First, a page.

Pick up your copy of F1 2010 today – available from Amazon.com and Amazon.co.uk.

Get your Formula1 geek on with F1 Drivers [iPhone]

Let’s get something out of the way right at the start – F1 Drivers is the kind of app you’re only going to want if you’re really into Formula 1. If that one phrase hasn’t put you off then read on!

F1 Drivers, by Jeff Maynard, is essentially a statistics and information app. I’ve never really understood some people’s fascination with exactly how many times their favourite football team has lifted the cup but after having a play around with F1 Drivers I’m starting to get a bit more understanding!

F1 Drivers lists every driver who’s taken part in the sport, including their career stats and photos if available. Photos tend to be available for the more modern drivers only, unless they’re Stirling Moss…

Also included is a listing of all the tracks in the 2010 season, with thumbnail map, information about how often the track has been used in the past and the date of the 2010 race. The part I found most fascinating, though, is the league of “Most Grands Prix, No Wins”. Did you know Martin Brundle’s never won a race? We’ll let him off with that, though, because he does such a good job during the race buildup and commenting :)

Most definitely one for the Formula 1 geeks, F1 Drivers is full of interesting information and stats. It costs £1.19 and is available from the app store (iTunes affiliate link).

Release your inner race driver with Formula 1: 2009 [Wii]

I still remember one of my best Christmas presents of recent years… a chance to drive a single-seater race car round Knockhill circuit in Scotland [photo]. I love Go-Karting, and watching races almost as much as driving. Often when I watch the Formula 1 Grands Prix I think how great it would be to have a go in an F1 car.

Well, I’m not quite there, and playing Formula 1:2009 on the Nintendo Wii is probably about as close as I’m going to get. Don’t take that as a complaint, though, because F1:2009 is a great game!

There’s something about driving around the circuits I’ve seen on the TV so many times that’s just amazing, seeing the same views as you would from the camera pod, finally understanding how the circuit fits together, and racing alongside all the cars I recognise from this season.

There are several options for going racing: a quick start will let you jump in a car on any track and choose to take the place of one of the current F1 drivers, giving you the chance to drive your favourite team’s car straight away. You can opt to play a full race weekend, from practice through to the race itself. Or you can try to aim for the championship over one season or three… building up your reputation and skill as you go. The options are many – plenty to keep F1 fans busy! I certainly understand a little of how drivers must feel during qualifying now, wondering whether that lap you put in will be enough to get you through to the next session or if someone’s about to come and knock you off your spot.

There are a few oddities to be noted, though. Firstly, all cars have KERS. Secondly there’s little indication of the dominance of the Brawns or the terrible start of the McLarens, all the cars seem to be around equally competitive.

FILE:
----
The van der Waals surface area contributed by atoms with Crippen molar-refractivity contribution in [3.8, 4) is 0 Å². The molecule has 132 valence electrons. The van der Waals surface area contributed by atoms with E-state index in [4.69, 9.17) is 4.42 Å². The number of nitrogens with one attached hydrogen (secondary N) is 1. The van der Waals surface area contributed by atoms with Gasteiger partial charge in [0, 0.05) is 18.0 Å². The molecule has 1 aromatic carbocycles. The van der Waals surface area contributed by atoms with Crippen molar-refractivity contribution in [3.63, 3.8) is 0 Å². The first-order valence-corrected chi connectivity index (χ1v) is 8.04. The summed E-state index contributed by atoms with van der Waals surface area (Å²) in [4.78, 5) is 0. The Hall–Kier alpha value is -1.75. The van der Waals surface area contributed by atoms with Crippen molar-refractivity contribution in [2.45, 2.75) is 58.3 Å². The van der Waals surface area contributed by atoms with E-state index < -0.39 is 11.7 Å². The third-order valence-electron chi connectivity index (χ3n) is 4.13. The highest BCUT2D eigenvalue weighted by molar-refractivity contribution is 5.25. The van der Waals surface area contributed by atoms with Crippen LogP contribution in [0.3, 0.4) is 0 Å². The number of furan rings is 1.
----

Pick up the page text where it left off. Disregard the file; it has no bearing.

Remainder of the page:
I think this highlights a problem with this sort of game: we all know how the 2009 season went. Brawn started well but tailed off (although they had enough of a headstart to win overall). McLaren started poorly but got better. Massa was knocked out (literally) part way through the season, and not every team opted to use KERS even though they were allowed to. Codemasters, of course, couldn’t know all of that when they published the game… even if they had restricted who was on KERS the teams kept changing their minds! And could you remove a character from a game halfway through because of real-world injury, or would that just be insensitive?

None of that is a serious concern, though, because it’s all about the skill of the player and the enjoyment of taking part in your favourite sport, even if only digitally.

One thing I struggle with, and I’m not sure if it’s because the Wii controller isn’t attached to a steering column, is that I find it quite hard to steer! I’ve found the same thing with driving games on the iPhone too. I often over-correct at corners, although I’m getting better with practice.  I’m glad to know I’m not the only one having difficulties though – Chris Garrett mentioned on Twitter that “the tracks and cars make you feel like you are there even if crashing a lot doesn’t ;)”

That pretty much sums up my experience of the game. It does a great job of capturing the feel of F1… the races, the tension of qualifying, and being able to drive around the tracks I’ve watched others navigate so often are all fantastic! But, my goodness, I spend a lot of time in the barriers. Better get some practice in then.

F1:2009 is available from Amazon.co.uk and Amazon.com (affiliate links). Check out Codemasters for more information.

Have you played F1:2009? What did you think about it? Share any tips or even just tell us your favourite track in the comments.